Do you lie awake at night thinking about just how hard to ride your bike for 112 miles after swimming 2.4 miles and before running that 26.2 mile marathon without a break? Of course you do–especially if you’re attempting an Ironman Triathlon. Turns out there’s an optimal answer to that problem and a way to “cheat”, courtesy of Joe Friel, legendary athlete, author and founder of TrainingPeaks. I’ll get to that conundrum in a minute. The TrainingPeaks SOAP API helps coaches and athletes use the platform to add users, upload data, get works outs and achieve peak performance.
Okay, so here’s how to cheat. Friel says you need to use a power meter,
“Using a power meter in an Ironman triathlon is almost like cheating. While others are trying to gauge intensity through a cloudy veil of emotion, which makes perceived exertion and even heart rate nearly useless, the athlete with a power meter is focused on a number that, if maintained with only slight variations, will produce an optimal bike split.”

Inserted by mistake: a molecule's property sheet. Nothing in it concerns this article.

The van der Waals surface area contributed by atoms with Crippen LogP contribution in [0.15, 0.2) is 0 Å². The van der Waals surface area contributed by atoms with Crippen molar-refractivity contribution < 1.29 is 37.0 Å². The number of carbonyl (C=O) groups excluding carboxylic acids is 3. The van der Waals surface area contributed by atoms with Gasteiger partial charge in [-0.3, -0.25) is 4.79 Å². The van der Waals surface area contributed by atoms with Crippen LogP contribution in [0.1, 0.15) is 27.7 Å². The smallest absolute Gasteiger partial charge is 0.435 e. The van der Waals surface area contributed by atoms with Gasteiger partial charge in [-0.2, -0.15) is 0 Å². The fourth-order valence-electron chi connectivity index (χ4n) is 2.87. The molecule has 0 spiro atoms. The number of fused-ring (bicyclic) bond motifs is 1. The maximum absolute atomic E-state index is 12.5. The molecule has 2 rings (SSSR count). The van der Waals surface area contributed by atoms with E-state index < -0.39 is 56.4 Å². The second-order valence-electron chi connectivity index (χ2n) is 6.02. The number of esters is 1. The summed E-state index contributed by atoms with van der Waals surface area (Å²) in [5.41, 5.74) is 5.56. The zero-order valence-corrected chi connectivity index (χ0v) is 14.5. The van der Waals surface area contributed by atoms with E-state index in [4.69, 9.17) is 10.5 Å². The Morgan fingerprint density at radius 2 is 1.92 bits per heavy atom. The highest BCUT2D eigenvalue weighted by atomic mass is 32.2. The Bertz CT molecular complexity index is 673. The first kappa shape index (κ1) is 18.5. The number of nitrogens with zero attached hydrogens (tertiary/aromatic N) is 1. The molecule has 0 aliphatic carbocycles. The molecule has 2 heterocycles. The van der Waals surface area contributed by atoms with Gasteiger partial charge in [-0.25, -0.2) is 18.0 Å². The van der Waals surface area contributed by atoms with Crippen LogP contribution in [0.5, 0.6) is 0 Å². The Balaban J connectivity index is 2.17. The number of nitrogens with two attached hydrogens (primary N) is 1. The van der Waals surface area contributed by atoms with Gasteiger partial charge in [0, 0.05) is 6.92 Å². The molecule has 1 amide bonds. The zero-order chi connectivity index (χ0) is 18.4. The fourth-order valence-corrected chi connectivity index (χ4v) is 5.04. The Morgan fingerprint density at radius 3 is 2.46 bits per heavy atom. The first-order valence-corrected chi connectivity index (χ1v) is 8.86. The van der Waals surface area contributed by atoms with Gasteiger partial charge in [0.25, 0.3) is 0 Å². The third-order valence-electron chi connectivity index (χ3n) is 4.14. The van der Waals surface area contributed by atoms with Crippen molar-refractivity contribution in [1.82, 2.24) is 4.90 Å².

“Note that I said “optimal.” The goal on the bike is not to produce the fastest time possible, but rather the time that will leave the athlete with enough spring in the legs to actually run the marathon. A maximally fast bike time means a 26.2 mile walk. Such a marathon always leads the dejected athlete to believe he or she is simply a poor runner. That’s seldom the case. It is usually a bike-related issue.”
TrainingPeaks helps you measure and keep track of two important numbers, your Training Stress Score (TSS) and Intensity Factor (IF), critical to riding that bike at just the right pace.
But TrainingPeaks is about much more than these two stats; it helps you measure everything to do with training, right down to planning your meals. Available in an athlete’s edition and a trainer’s edition. TrainingPeaks not only has meal plans, exercise libraries and a “virtual coach” that helps map out your events for a year. It has a directory of coaches plus a “coach matching service.” Cupid, move over, we got some serious workouts to do!